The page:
Bald Eagles



The Bald Eagle dwarfs most other raptors, including the Turkey Vulture and Red-tailed Hawk. It has a heavy body, large head, and long, hooked bill. In flight, a Bald Eagle holds its broad wings flat like a board.


Bald Eagles typically nest in forested areas adjacent to large bodies of water, staying away from heavily developed areas when possible. Bald Eagles are tolerant of human activity when feeding, and may congregate around fish processing plants, dumps, and below dams where fish concentrate. For perching, Bald Eagles prefer tall, mature coniferous or deciduous trees that afford a wide view of the surroundings. In winter, Bald Eagles can also be seen in dry, open uplands if there is access to open water for fishing.


Fish of many kinds constitute the centerpiece of the Bald Eagle diet (common examples include salmon, herring, shad, and catfish), but these birds eat a wide variety of foods depending on what’s available. They eat birds, reptiles, amphibians, invertebrates such as crabs, and mammals including rabbits and muskrats. They take their prey live, fresh, or as carrion. Bald Eagles sometimes gorge, ingesting a large amount of food and digesting it over several days. They can also survive fasting for many days, even weeks.


Bald Eagles build some of the largest of all bird nests—typically 5 to 6 feet in diameter and 2 to 4 feet tall, and ranging in shape from cylindrical to conical to flat, depending on the supporting tree. Both sexes bring materials to the nest, but the female does most of the placement. They weave together sticks and fill in the cracks with softer material such as grass, moss, or cornstalks. The inside of the nest is lined first with lichen or other fine woody material, then with downy feathers and sometimes sprigs of greenery. Ground nests are built of whatever’s available, such as kelp and driftwood near coastal shorelines. Nests can take up to three months to build, and may be reused (and added to) year after year.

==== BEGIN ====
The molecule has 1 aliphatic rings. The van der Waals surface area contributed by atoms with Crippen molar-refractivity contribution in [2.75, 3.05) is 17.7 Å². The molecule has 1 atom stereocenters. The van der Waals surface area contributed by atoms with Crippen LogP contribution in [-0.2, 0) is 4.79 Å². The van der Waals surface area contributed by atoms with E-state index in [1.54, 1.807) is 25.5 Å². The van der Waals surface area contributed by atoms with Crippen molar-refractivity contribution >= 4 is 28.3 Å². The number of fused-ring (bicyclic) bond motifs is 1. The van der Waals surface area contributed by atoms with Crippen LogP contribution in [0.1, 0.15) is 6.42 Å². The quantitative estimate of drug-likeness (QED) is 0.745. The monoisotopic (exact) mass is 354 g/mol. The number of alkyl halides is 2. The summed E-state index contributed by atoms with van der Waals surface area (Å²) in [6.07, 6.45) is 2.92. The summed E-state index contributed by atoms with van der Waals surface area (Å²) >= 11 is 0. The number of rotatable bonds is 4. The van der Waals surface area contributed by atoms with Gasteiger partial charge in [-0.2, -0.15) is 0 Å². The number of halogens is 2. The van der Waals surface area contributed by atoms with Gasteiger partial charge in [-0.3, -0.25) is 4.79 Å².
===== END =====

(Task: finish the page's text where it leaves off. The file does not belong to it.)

Clutch Size: 1-3 eggs
Number of Broods: 1 brood
Egg Length: 2.3-3.3 in (5.8-8.4 cm)
Egg Width: 1.9-2.5 in (4.7-6.3 cm)
Incubation Period: 34-36 days
Nestling Period: 56-98 days
Egg Description: Dull white, usually without markings.
Condition at Hatching: Covered with light-gray down; eyes brow

Bald eagles are large birds with characteristically yellow eyes, yellow bill, white heads and tails, and dark brown bodies. Females are slightly larger than males. Bald eagles go through four distinct maturation stages. At hatching they have dark eyes with pink legs and skin, and flesh colored talons with the skin darkening to a bluish hue and legs becoming yellow. Throughout year one the eyes and beaks are dark brown with underwing coverts white. During their second year the eyes lighten and the body remains mottled. In the third year the bill and eyes begin to turn yellow and the head feathers begin to lighten. The fourth year the bald eagles begin to take on the appearance of an adult bird with their body becoming mostly dark and the head and tail mostly white. In the fifth year the eagles have reached their adult coloration.